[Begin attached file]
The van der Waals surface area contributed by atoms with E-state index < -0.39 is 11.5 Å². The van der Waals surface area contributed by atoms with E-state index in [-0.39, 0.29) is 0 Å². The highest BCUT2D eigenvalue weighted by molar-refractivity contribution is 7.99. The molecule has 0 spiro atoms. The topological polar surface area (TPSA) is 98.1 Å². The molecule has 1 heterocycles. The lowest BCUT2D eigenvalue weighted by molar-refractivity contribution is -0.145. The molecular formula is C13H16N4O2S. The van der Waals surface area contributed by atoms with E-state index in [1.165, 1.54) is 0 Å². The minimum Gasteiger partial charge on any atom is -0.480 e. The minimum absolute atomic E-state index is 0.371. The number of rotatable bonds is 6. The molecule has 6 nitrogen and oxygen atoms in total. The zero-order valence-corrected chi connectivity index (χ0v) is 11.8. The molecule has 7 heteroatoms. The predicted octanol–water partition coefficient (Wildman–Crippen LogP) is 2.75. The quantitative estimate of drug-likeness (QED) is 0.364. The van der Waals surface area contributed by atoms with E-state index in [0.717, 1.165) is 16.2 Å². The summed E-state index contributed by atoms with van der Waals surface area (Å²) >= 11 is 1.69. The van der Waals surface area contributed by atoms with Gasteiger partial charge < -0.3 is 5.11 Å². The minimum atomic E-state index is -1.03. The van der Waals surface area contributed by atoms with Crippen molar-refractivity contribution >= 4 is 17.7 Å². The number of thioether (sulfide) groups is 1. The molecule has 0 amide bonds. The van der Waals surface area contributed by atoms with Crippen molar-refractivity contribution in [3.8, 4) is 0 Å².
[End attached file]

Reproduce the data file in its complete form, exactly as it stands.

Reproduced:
The van der Waals surface area contributed by atoms with E-state index < -0.39 is 11.5 Å². The van der Waals surface area contributed by atoms with E-state index in [-0.39, 0.29) is 0 Å². The highest BCUT2D eigenvalue weighted by molar-refractivity contribution is 7.99. The molecule has 0 spiro atoms. The topological polar surface area (TPSA) is 98.1 Å². The molecule has 1 heterocycles. The lowest BCUT2D eigenvalue weighted by molar-refractivity contribution is -0.145. The molecular formula is C13H16N4O2S. The van der Waals surface area contributed by atoms with E-state index in [1.165, 1.54) is 0 Å². The minimum Gasteiger partial charge on any atom is -0.480 e. The minimum absolute atomic E-state index is 0.371. The number of rotatable bonds is 6. The molecule has 6 nitrogen and oxygen atoms in total. The zero-order valence-corrected chi connectivity index (χ0v) is 11.8. The molecule has 7 heteroatoms. The predicted octanol–water partition coefficient (Wildman–Crippen LogP) is 2.75. The quantitative estimate of drug-likeness (QED) is 0.364. The van der Waals surface area contributed by atoms with E-state index in [0.717, 1.165) is 16.2 Å². The summed E-state index contributed by atoms with van der Waals surface area (Å²) >= 11 is 1.69. The van der Waals surface area contributed by atoms with Gasteiger partial charge < -0.3 is 5.11 Å². The minimum atomic E-state index is -1.03. The van der Waals surface area contributed by atoms with Crippen molar-refractivity contribution >= 4 is 17.7 Å². The number of thioether (sulfide) groups is 1. The molecule has 0 amide bonds. The van der Waals surface area contributed by atoms with Crippen molar-refractivity contribution in [3.8, 4) is 0 Å².